How We Got Here
This past week saw an incredibly exciting one on the sports calendar. Not only did the landscape of the NBA change further on draft night, but it was one of the most thrilling times of the year for baseball fans, the MLB Trade Deadline. Some major names were tossed onto new teams, from Nelson Cruz and Joey Gallo to just about all of the Chicago Cubs. However, one move, in particular, drew the ire of baseball fans around the league.
During the day on Thursday, reports began to surface of Nationals ace Max Scherzer being dealt to the San Diego Padres, helping to bolster an already impressive roster and pitching staff. However, as the day’s proceedings commenced, some different rumors began to take hold. This was that Scherzer could well find himself on the Padres’ division rival, the defending champion Los Angeles Avengers, I mean Dodgers.
However, that is not all, dear readers. At 7:56 PM on the day in question, ESPN’s Jeff Passan sent out this tweet that not only confirmed that Scherzer but also Trea Turner were on to LA. The return that went back included two prospects as well as C Keibert Ruiz and P Josiah Gray, both of whom have seen MLB time.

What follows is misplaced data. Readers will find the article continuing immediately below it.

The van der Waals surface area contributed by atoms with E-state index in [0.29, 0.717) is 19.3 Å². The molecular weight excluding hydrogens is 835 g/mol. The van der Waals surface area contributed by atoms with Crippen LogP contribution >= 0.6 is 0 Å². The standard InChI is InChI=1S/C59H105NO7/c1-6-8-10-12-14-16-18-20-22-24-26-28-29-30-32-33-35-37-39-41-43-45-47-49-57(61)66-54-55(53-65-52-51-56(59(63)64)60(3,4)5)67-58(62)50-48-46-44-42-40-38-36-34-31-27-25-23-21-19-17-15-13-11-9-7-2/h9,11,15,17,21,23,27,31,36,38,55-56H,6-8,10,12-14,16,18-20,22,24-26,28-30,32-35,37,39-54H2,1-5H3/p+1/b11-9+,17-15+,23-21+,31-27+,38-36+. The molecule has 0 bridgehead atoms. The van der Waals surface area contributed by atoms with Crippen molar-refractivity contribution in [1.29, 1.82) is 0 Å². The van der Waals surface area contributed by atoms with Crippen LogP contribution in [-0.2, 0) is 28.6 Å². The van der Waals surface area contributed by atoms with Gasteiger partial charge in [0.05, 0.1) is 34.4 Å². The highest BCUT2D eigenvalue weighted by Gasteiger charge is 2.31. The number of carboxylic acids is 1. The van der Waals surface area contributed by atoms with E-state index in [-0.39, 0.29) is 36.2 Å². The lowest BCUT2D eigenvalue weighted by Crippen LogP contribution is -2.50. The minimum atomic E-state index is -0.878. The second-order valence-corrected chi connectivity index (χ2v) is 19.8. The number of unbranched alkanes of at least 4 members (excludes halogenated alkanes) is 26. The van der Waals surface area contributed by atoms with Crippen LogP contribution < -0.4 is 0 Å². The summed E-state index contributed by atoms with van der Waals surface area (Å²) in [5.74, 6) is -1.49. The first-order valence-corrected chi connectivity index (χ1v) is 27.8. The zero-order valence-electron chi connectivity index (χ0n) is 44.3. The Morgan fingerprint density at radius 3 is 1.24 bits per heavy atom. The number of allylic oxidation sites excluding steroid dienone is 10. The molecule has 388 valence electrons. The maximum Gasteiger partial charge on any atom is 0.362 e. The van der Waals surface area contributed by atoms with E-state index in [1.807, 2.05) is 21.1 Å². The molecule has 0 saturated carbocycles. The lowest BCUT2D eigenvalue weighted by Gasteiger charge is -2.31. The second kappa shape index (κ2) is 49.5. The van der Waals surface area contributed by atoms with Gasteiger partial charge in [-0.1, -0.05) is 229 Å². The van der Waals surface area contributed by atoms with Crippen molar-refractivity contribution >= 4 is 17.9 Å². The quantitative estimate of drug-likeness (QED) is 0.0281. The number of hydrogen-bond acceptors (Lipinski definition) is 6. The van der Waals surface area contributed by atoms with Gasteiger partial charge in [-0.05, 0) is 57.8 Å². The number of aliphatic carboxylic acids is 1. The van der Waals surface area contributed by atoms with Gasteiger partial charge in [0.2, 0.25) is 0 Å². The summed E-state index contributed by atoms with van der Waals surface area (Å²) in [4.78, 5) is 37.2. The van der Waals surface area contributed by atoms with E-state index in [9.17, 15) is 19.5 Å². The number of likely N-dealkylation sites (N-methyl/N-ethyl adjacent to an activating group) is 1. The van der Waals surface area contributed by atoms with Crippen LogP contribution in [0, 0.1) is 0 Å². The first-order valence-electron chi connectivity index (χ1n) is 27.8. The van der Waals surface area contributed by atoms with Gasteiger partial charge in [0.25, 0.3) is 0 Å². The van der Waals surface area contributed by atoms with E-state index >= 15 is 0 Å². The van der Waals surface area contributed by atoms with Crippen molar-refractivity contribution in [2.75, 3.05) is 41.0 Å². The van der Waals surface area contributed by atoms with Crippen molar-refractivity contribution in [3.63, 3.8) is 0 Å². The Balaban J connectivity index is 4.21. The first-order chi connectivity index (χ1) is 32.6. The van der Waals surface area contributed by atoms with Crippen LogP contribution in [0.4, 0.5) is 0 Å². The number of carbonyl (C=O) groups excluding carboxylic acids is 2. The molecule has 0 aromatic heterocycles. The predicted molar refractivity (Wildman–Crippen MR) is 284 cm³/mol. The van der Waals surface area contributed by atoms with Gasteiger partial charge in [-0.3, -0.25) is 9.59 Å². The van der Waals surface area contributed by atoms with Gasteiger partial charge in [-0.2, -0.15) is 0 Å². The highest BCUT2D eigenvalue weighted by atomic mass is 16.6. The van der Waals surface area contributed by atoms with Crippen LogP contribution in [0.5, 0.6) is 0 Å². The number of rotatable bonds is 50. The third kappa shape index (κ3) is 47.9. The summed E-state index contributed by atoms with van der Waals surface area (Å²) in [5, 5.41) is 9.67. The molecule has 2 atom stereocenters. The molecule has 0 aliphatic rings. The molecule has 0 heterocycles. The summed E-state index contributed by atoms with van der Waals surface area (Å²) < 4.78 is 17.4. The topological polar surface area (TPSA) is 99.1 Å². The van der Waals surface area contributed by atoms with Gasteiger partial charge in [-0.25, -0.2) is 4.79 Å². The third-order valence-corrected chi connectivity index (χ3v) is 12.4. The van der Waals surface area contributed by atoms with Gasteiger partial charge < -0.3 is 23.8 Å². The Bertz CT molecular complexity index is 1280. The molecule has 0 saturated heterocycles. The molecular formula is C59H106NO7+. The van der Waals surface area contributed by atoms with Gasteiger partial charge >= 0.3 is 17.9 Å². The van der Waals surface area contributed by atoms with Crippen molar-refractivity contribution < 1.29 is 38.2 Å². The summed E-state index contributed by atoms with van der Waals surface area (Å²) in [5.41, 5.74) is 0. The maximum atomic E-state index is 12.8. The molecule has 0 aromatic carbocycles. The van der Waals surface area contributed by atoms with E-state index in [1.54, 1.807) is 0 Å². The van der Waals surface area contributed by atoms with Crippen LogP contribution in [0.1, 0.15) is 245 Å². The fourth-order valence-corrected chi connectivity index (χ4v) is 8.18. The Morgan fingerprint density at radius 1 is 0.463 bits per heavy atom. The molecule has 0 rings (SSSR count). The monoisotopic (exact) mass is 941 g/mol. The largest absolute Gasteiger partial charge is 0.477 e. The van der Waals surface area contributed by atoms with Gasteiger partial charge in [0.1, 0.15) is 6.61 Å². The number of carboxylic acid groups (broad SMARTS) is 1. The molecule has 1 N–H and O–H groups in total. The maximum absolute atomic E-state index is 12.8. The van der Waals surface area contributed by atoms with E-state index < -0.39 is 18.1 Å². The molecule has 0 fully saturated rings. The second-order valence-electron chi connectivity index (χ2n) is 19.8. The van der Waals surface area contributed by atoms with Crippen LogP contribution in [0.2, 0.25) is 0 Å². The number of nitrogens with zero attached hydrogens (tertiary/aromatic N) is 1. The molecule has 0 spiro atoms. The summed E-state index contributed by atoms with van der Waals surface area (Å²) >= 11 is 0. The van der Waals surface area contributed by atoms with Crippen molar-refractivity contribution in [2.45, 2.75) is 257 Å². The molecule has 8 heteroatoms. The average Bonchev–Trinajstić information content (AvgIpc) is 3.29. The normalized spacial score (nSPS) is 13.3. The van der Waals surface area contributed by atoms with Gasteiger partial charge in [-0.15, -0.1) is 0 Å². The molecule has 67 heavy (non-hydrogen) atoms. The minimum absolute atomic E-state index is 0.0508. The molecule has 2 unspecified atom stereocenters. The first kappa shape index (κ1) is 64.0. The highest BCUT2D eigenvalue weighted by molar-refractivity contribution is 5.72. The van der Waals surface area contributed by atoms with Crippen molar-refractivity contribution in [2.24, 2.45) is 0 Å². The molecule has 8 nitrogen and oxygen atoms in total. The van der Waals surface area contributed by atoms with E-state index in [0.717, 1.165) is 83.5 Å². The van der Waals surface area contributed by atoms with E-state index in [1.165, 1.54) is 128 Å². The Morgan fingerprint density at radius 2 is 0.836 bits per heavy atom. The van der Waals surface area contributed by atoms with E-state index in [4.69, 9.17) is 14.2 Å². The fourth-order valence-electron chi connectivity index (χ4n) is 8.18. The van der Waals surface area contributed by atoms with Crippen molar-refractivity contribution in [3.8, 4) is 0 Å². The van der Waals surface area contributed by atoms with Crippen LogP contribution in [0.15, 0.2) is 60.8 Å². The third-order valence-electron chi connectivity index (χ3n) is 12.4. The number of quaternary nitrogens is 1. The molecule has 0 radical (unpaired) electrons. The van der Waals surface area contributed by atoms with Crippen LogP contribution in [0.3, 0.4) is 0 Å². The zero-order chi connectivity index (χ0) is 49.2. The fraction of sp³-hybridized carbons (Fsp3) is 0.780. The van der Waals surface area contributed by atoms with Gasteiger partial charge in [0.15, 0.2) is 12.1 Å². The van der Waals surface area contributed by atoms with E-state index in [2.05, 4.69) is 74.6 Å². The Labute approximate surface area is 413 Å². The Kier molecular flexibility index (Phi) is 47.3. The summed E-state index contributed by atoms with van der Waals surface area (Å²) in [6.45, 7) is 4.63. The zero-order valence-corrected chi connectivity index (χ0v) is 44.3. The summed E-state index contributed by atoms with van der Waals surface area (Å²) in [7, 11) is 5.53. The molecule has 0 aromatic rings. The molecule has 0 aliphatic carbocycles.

The return, or lack thereof, for Washington is not the issue at bay with many here. Neither, still, is the fact that LA got the pair in the first place. It’s simply this:
Baseball Needs A Salary Cap, STAT
Now, I am going to go start this portion by saying that this is not going to happen, as the players’ union will never agree to this in a million years. However, it has to be addressed.
Consider the following for a second. Fifteen Super Bowls have been won by the following cities:
- Green Bay: 4
- Oakland: 3
- Baltimore/Indianapolis: 2
- Kansas City: 2
- Baltimore Ravens: 2
- Tampa Bay: 2
It’s not just the NFL, look at the NBA. San Antonio, Houston, and now Milwaukee all have multiple championships, with Cleveland and Portland both having banners raised as well. Ask yourselves, then, would these have been possible without some sort of proper balancing?
This is something baseball is lacking. As our own Coach Riley (@OLCoachRiley) pointed out recently, the Dodgers’ payroll now sits astronomically higher than the rest of baseball, $290.6M compared to $201.4M for the New York Yankees in second.
The other argument, that could be implemented with a cap, is a salary floor. I have seen this floated around as being at $100 million, and I agree. In the NBA, teams are required to spend at least 90% of the salary cap, and while baseball likely would not need to go that extreme, both are very much useful. For example, while the Dodgers sit atop one end of the spectrum, the Cleveland Indians sit at the bottom of the barrel, around $50 million.
Simply put, I believe the aforementioned proposals will help in keeping teams in the middle and bottom of the payroll pack, as well as smaller markets, more sustainably competitive. In turn, this should keep fans of said teams more invested in their team’s prospects and chances for the future. I know it’s a pipe dream, but dreams do come true every now and again, so why not dream?
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